Steve Austin was the six-million dollar man. The TV series saw and mangled astronaut rebuilt, complete with bionic eye. Science fiction has often led scientists to develop similar technologies. Now the blind may be one step closer as a scientists have developed a camera that can reproduce human vision.
Until recently the thoughts of transplanting an eye with an artificial eye was something that was left to science fiction. However, researchers have now come a step closer to creating a bionic eye that would help the blind see when they created a camera that could reproduce human vision.
American researchers have predicted that this advancement will revolutionise digital photography and will eventually give the blind the gift of sight.
The new camera has a curved detection surface. This copies the effect of light from a subject hitting the curved retina, which are then coverted to images by sending messages along the optic nerve to the brain. The new camera allows for the capture of sharper images without distortion. It also provides for a better field of view as does the human eye.
Research teams from Illinois University and Northwestern University, Illinois managed to develop curved digital sensors without breaking the brittle electronic imaging material.
This was flattened so the delicate electronics could be built on to it before it was allowed to spring back to its original shape. When the flexible mesh of silicon pixels joined by tiny wires springs back, the wires take the strain, leaving the delicate pixels intact.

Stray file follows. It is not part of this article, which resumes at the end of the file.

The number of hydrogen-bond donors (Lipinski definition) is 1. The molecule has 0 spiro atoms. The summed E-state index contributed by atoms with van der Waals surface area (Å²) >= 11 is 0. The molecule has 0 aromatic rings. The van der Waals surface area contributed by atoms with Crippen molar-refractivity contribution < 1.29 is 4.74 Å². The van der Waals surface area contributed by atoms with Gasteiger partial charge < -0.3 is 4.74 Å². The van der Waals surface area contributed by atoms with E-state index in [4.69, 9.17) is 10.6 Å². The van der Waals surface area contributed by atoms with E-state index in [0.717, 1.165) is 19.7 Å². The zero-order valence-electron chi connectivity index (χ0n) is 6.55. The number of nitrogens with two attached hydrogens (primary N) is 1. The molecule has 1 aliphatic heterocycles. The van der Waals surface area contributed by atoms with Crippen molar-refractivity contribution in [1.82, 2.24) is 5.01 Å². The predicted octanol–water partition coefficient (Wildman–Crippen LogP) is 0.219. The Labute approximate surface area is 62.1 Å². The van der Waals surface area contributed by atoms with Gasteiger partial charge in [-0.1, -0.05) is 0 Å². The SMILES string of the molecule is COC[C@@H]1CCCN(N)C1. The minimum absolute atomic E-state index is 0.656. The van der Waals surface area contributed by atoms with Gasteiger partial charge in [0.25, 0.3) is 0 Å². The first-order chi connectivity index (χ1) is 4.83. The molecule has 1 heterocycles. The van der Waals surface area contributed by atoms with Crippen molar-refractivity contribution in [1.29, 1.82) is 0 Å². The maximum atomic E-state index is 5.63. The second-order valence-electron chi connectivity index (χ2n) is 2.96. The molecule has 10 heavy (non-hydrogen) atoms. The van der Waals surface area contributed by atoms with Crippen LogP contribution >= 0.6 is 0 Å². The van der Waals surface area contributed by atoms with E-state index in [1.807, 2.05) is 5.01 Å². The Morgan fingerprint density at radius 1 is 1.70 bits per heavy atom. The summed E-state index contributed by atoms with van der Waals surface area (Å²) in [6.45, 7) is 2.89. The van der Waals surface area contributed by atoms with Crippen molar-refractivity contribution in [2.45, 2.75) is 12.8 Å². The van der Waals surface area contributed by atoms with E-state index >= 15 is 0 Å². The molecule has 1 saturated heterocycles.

The mesh is transferred from the membrane to a curved glass lens to produce a fully-operational camera which can then be linked to a computer so its images can be viewed.
Professor Yonggang Huang, of Northwestern, said: ‘Traditional cameras focus in the middle of the shot but leave the edges fuzzy. But because this camera has a curved lens, it gives clear vision across the entire plane, just like human sight. ‘So far, we have only developed a camera. But it opens the door to many future possibilities in the future – including human use.
‘We would have to resolve how to connect the camera to the brain and make it compatible with the human body, but I can envisage the day when a device such as this is transplanted into a human eye socket to give the gift of sight.’
Professor John Rogers, of Illinois University, said the breakthrough ‘Allows us to put electronics in places where we couldn’t before.’
The device only has 256 light-sensitive pixels – unlike the thousands used in standard digital cameras – but the researchers say it should soon be possible to design one with far more